Lizard toes and dragon scales! It’s time for . . .


The 9th Annual Halloweensie Writing Contest aahhhrrrooooOOOOO!!!!!

This year writers must write a 100 word Halloween story appropriate for children (children here defined as 12 and under) (title not included in the 100 words), using the words potion, cobweb, and trick

Here’s my 87 word entry:

Continue reading “Lizard toes and dragon scales! It’s time for . . .”

Terrific Pig Pageant

Vivian Kirkfield’s -The #50PreciousWords Writing Contest
March 2 – 6
Kidlit writing contest – 50 words or less in honor of the incredible Theodore Geisel, better known as Dr. Seuss.

The photo is of a real event—Pig Pageant Austin. It was put on in February to raise funds for an onsite medical clinic for Central Texas Pig Rescue. They wanted to raise $20,000 during the 3 hour pageant. They fell short at only $4,000. There’s still time to help them if you’re a pig fan.

And now…my entry at 48 words:


“French manicure. Purple, please,” snorted Pignelope.
“Oui,” clucked Becky.
Peck, peck, peck,
Pignelope…stand still!
feathers flew
straw dust too
“C’est la vie, Pignelope.
What will you do?”

Stand tall. Head high.
Attitude. Strut.

“The winner…Pignelope!
wearing purple feathers with a touch of straw-dust
—how chic and European.”

Bookworm Betty – Ellie May On April Fools’ Day by Hillary Homzie

I write for children which means I read all types of children’s stories. Middle grade novels, cataloged in libraries under juvenile fiction, are my favorite. A subset of this category is chapter books.

Chapter books help transition the readers who are moving out of picture books but who aren’t quite ready for those longer middle grade novels—with harder sentence structures, larger vocabulary, and more complex concepts.

The chapters, in chapter books, are incredibly short which encourages readers to progress to the end of the book. These books are generally fast paced, funny, and fraught with zany, relatable characters that kids will love.

Ellie May on April Fools’ Day by Hillary Homzie and illustrated by Jeffrey Ebbeler meets all the above requirements; but don’t ask me what I think….ask a third grader. Harmony is that third grader. She and I have been reading together as mentor – mentee for the last year. We met when she was in second grade. She hated reading. Now, she LOVES it!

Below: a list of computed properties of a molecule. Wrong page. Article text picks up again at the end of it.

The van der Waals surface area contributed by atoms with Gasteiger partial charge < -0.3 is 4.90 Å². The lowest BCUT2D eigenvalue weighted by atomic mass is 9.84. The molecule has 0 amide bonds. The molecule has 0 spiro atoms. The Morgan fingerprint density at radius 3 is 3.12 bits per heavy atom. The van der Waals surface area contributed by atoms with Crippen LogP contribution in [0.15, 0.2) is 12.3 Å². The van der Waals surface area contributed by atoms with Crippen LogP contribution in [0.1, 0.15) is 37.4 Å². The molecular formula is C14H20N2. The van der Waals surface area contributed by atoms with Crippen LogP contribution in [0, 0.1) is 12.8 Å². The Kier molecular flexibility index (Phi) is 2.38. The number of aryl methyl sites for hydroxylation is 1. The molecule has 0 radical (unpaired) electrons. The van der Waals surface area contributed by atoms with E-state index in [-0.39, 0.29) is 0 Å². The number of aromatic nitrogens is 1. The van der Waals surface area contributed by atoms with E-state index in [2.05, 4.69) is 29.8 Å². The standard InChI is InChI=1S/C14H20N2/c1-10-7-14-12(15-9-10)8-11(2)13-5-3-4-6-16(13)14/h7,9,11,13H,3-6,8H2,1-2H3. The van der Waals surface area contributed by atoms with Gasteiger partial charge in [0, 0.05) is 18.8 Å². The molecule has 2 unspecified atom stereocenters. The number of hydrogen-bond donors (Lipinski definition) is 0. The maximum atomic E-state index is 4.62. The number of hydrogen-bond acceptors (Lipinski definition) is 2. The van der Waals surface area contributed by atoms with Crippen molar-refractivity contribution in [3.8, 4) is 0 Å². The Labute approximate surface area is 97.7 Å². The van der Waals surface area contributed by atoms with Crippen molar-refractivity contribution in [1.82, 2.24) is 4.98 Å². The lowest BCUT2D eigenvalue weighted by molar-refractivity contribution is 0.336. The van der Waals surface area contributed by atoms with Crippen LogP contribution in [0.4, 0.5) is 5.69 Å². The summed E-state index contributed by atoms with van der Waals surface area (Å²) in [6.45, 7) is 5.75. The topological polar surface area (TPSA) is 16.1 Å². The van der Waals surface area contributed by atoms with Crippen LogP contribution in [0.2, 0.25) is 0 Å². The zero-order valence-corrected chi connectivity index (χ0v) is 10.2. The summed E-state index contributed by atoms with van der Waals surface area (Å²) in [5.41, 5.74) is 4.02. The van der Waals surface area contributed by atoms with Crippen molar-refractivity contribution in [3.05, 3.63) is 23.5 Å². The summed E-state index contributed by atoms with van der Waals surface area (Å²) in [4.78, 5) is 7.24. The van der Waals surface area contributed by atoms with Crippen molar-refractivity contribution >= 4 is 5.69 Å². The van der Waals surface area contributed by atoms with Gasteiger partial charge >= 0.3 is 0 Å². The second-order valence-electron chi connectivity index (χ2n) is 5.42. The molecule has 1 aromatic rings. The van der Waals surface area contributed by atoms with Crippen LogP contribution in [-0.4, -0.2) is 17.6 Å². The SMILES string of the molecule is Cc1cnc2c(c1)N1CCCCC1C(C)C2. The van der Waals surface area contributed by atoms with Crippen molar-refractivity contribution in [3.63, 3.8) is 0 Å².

Welcome to Bookworm Betty—a first chapter read and review.

Me: This is a brand new chapter book, hot off the press! Would you like to read the first chapter together?

Harmony: Yes!! (she says, leaning WAY back in her chair). “Ellie May on April Fools’ Day”…I like April Fools’ Day. My dad played a trick one year on us…”by Hillary Hom?”

Me: Homzie

Harmony: Hillary Homzie. My mom said Ellie May plays pranks. She read this.

Me: Maybe your mom read another of Ms. Homzie’s books. This one is brand new. It just came out.

Harmony: I like pranking.

Me: Me too. Okay, let’s read.

Harmony: hey…this is Ellie May (pointing to one of the characters in the illustration next to Chapter One)

Me: How do you know that is Ellie May?

Harmony: Because I saw her on the front cover. Chapter One – The Funniest

Harmony holds on to the table and rocks her chair back and forth. Zoom! She’s off reading so fast my head spins; meanwhile, my hand continuously reaches for her chair seat to stop her rocking.

Me: Harmony, watch the punctuation….Slow down. I can’t understand what’s going on.

Harmony: “….Ava said during morning sharing. She stood next to Ms. Silva…” Know how I knew Ms. Silva’s name?

Me: How?

Harmony: Because it’s like my last name…DiSilva (BIG smile)

Me: It is, isn’t it? Okay, keep reading so we know what happens.

Harmony: (on she goes)“……It’s time for everyone to put your hands in your laps,” said Ms. Silva. “Lock them and freeze them.” (she stops, sits up straight and still, hands clasp in her lap, mouth closed, lips locked…but only for a second). I know how to do this, see.

Me: You sure do. Keep going.

Harmony: (she reads on, until)”….clasped my hands together, and tried to think about them being frozen like ice cubes or popsicles…” I don’t want to be a Popsicle. I’d be eaten.

Me: I think you’re safe…it’s too cold outside to eat a Popsicle. (She gives me that what-the-heck-are-you –talking-about look and continues reading fast, then faster, then even faster).

I can’t help thinking that she’s never going to comprehend any of this.